Without supplements or fortified products, it can also be difficult to achieve a sufficient intake of certain vitamins and minerals, such as vitamin B12, iodine and vitamin D (5, 19). An adequate intake of vitamin B12 and iodine during pregnancy and while breastfeeding is essential for normal development of the brain and nervous system in the foetus and breastfed infant. In adults, long-term subclinical vitamin B12 deficiency is associated with, inter alia, dementia (5). A supplement containing various vitamins and minerals, including vitamin B12, vitamin D and iodine, is therefore recommended for vegetarians and vegans (1). The different supplements have slightly different content of nutrients.

    A supplement containing various vitamins and minerals, including vitamin B12, vitamin D and iodine, is therefore recommended for vegetarians and vegans

    In some supplements, the vitamin B12 content is higher than the recommended intake. The usual mechanism of uptake for this vitamin, via intrinsic factor, is normally saturated at about half the recommended intake of a meal. To increase the uptake, supplements or fortified products can therefore be consumed in two different meals. Another uptake mechanism is via passive diffusion, with approximately a 1 % uptake of higher doses (20). This is the reason why some supplements have a much higher vitamin B12 content than the daily requirement (4). This vitamin has low toxicity, and taking more than the recommended dose is not considered a risk.

    Marine plants such as seaweed and kelp have a high iodine content, and some types have dangerously high amounts of iodine. It is therefore important to know the iodine content and adjust the intake accordingly if marine plants are to be used to meet a person's iodine requirement. Dietary supplements are often a safer alternative in terms of iodine (1, 21). Many plant-based drinks are fortified with calcium and various vitamins, including vitamin B12, and those fortified with calcium contain as much calcium as cows' milk. About a half-litre of plant-based drinks fortified with calcium per day, together with calcium-rich foods such as green vegetables and almonds, will provide a sufficient intake. It should be noted that organic plant-based drinks do not contain added vitamins or minerals.

    Follow-up and relevant blood tests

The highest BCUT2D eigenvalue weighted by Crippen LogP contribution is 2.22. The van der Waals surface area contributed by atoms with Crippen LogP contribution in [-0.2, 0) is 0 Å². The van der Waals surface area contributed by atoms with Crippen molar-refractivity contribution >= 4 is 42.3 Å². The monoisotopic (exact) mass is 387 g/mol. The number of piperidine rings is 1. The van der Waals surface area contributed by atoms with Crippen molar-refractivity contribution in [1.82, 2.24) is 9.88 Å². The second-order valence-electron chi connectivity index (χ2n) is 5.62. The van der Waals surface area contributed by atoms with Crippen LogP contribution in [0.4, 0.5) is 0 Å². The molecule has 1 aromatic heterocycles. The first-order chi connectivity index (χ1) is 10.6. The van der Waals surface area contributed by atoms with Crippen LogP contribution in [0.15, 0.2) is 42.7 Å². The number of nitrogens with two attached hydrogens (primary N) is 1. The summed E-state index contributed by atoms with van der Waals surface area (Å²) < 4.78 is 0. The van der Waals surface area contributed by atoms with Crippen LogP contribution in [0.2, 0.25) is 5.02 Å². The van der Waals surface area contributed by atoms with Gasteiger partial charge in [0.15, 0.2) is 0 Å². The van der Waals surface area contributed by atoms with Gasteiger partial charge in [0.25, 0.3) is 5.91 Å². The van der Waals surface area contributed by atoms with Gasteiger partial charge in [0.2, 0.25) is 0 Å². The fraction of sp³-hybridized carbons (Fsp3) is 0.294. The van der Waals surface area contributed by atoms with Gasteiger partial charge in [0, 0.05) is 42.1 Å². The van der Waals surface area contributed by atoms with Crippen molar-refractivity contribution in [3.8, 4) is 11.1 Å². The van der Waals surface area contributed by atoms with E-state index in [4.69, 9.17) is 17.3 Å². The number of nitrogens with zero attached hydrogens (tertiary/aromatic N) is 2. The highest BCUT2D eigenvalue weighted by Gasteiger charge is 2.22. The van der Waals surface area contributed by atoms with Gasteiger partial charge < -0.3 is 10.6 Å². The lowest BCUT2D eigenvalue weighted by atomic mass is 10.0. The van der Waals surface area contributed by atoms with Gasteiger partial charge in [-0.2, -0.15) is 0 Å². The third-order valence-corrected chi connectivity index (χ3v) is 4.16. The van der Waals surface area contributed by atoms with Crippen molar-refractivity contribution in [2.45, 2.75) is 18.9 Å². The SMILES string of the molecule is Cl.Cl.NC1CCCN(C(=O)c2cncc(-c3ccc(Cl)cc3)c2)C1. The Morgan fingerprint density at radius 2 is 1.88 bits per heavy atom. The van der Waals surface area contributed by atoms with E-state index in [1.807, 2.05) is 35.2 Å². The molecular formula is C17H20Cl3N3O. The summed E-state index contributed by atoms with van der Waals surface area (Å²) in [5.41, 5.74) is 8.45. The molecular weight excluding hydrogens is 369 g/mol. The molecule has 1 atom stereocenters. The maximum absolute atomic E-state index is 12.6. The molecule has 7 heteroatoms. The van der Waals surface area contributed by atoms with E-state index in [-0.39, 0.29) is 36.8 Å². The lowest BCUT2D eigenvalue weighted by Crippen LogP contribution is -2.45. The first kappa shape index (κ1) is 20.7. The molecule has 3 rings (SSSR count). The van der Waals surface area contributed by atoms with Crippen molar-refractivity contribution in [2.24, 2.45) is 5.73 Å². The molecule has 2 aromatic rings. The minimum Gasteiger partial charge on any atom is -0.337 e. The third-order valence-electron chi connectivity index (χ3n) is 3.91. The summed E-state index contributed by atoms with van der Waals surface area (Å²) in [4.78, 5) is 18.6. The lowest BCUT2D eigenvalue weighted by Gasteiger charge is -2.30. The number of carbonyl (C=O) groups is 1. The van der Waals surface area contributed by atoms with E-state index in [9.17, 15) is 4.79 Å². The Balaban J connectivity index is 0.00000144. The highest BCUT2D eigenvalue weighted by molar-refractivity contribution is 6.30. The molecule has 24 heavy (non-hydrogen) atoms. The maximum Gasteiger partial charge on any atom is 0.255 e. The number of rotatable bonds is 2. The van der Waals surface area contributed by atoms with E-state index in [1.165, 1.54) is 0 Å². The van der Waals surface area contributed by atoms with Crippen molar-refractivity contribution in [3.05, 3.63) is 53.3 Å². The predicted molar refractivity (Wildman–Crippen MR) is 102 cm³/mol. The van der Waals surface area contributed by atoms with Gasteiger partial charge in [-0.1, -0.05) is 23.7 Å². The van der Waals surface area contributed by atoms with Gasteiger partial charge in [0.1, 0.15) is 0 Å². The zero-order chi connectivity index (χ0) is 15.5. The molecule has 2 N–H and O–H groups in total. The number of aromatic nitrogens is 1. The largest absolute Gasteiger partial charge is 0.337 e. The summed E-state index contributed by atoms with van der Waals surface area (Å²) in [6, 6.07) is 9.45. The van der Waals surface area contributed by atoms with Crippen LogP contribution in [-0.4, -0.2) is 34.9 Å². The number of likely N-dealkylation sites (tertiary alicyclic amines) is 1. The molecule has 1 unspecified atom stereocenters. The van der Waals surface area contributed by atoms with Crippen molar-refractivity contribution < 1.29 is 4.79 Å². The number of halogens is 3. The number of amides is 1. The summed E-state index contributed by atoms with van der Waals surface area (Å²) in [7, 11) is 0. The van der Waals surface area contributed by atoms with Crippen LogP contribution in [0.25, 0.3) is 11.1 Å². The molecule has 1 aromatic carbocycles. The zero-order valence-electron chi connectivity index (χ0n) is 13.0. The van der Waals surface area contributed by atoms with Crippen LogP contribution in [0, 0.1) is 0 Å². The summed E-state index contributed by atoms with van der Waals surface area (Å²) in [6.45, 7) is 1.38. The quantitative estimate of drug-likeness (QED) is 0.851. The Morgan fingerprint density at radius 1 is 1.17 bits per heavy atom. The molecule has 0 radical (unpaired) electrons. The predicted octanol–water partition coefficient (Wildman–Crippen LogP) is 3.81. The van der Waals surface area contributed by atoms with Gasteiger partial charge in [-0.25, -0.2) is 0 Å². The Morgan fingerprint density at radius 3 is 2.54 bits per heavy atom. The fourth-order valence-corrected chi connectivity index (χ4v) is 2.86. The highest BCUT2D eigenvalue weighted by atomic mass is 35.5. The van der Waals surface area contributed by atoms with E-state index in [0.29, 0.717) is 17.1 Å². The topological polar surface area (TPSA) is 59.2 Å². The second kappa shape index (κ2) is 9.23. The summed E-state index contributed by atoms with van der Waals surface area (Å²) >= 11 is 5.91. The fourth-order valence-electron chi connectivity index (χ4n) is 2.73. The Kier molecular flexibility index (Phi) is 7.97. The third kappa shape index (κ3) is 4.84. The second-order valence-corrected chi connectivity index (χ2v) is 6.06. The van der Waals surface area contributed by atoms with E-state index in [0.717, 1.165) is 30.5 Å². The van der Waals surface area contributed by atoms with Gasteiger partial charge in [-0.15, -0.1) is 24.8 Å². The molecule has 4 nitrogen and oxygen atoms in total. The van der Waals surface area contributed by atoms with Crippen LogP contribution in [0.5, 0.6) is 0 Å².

Follow-up and relevant blood tests

    When monitoring those following a vegetarian or vegan diet, certain essential nutrients can be measured in blood samples. Because vitamin B12 deficiency can have significant negative consequences, and because not everyone knows which supplements and fortified products they should take, vitamin B12 should be given special attention (19). When assessing vitamin B12 status, vitamin B12 and methylmalonic acid (MMA) levels should be measured, possibly also homocysteine. Haemoglobin and the size of the blood cells can also be measured, but anomalies here are not a specific indicator of vitamin B12 deficiency. An annual assessment of vitamin B12 status is recommended, and because the body's B12 reserves can last for several years before falling below the reference range, status checks are particularly important in the first few years following the introduction of a vegetarian or vegan diet.

    When monitoring those following a vegetarian or vegan diet, certain essential nutrients can be measured in blood samples

    The incidence of iron deficiency anaemia is roughly the same in vegans as in the rest of the population (5, 22). Women of childbearing age lose iron through menstruation, and the monitoring of iron stores (ferritin) can be well advised. Vitamin D status should be assessed by the measurement of 25-hydroxy vitamin D concentration in serum. There are few sources of this vitamin in a vegetarian and vegan diet and serum levels will often be low if adequate supplements are not taken. In contrast, iodine status cannot be measured from a blood sample. In research projects, iodine in urine is used as a biomarker, but in clinical practice the intake is often estimated, e.g. by asking if patients use a dietary supplement, or consume dairy products (cows' milk, yogurt, brown cheese) or plant-based drinks that contain iodine.

    With good advice and follow-up from doctors and other healthcare personnel, a well-balanced vegetarian and vegan diet, along with the necessary supplements or fortified products, can contribute to a good nutritional status and good health. Practical advice is available at Helsenorge.no.